“These colors help you relax and are soothing to the eyes. Active colors like red and bright pink can energize you too much,” Cho says. If you like those hues, try adding touches of peach, coral, burgundy or purple in your sheets, pillows or curtains (rather than splashed across all four walls).
8. Be selective with electronics in your room.
You guessed it. Electronics, like a TV, laptop and smartphone, are a bedroom no-no because they can delay — or disrupt — sleep. If you use your phone as your alarm clock, keep it five to 10 feet away from your bed so you have to get up to shut it off. This way, you’re also not tempted for a late-night scroll on Instagram or Facebook. Guilty? “Before you consider buying a white noise maker, I would try to remove as many electronics from your bedroom,” Cho says. According Cho and other feng shui experts, electronics release electromagnetic energy, even if they’re not being used, so it’s best to keep them out of the bedroom. You might also want to try flowing to these yoga poses to help prepare your body for bed.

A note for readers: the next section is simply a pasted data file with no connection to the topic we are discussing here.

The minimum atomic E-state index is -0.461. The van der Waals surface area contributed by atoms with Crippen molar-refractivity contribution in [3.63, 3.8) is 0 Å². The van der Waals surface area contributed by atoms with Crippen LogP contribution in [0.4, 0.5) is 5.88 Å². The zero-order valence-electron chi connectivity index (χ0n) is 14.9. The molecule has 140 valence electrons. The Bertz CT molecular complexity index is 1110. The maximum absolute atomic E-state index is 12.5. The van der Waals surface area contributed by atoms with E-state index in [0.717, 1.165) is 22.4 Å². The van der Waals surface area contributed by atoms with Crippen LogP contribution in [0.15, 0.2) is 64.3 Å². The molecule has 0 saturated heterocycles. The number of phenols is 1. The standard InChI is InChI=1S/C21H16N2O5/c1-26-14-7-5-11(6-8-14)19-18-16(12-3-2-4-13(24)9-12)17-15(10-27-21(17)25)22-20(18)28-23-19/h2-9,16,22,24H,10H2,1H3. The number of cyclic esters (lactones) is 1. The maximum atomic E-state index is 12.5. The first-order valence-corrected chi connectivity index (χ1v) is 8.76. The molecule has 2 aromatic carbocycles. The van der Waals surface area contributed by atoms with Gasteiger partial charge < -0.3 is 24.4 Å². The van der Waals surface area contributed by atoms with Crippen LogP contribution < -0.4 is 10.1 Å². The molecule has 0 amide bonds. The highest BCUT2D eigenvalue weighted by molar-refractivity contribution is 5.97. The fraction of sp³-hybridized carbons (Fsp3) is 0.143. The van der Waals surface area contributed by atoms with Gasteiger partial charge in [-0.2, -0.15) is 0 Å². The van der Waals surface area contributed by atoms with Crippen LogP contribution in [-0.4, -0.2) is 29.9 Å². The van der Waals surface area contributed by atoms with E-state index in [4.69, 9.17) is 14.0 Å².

9. Enhance your space with plants and essential oils.
While different schools of feng shui don’t always agree on having plants in the bedroom, Cho believes they’re great for sleep. “Snake plants absorb carbon dioxide and release oxygen at night. I also like golden papas and orchids,” Cho says. The green color of plants can be soothing to the eyes and help put you in a good mood.
And when you wake up in the morning, seeing a vibrant plant can help energize you, she adds. You can also try playing up your sense of smell. Sometimes, scent is all you need to shift energy in a room from stressed and anxiety-ridden to calm and collected. A 2012 poll conducted by the National Sleep Foundation found that people are more excited to go to bed on sheets with a fresh scent. That’s why Cho and many other feng shui experts also recommend getting a diffuser with essential oils. “Orange and lavender oils are great for de-stressing and relaxing,” Cho says.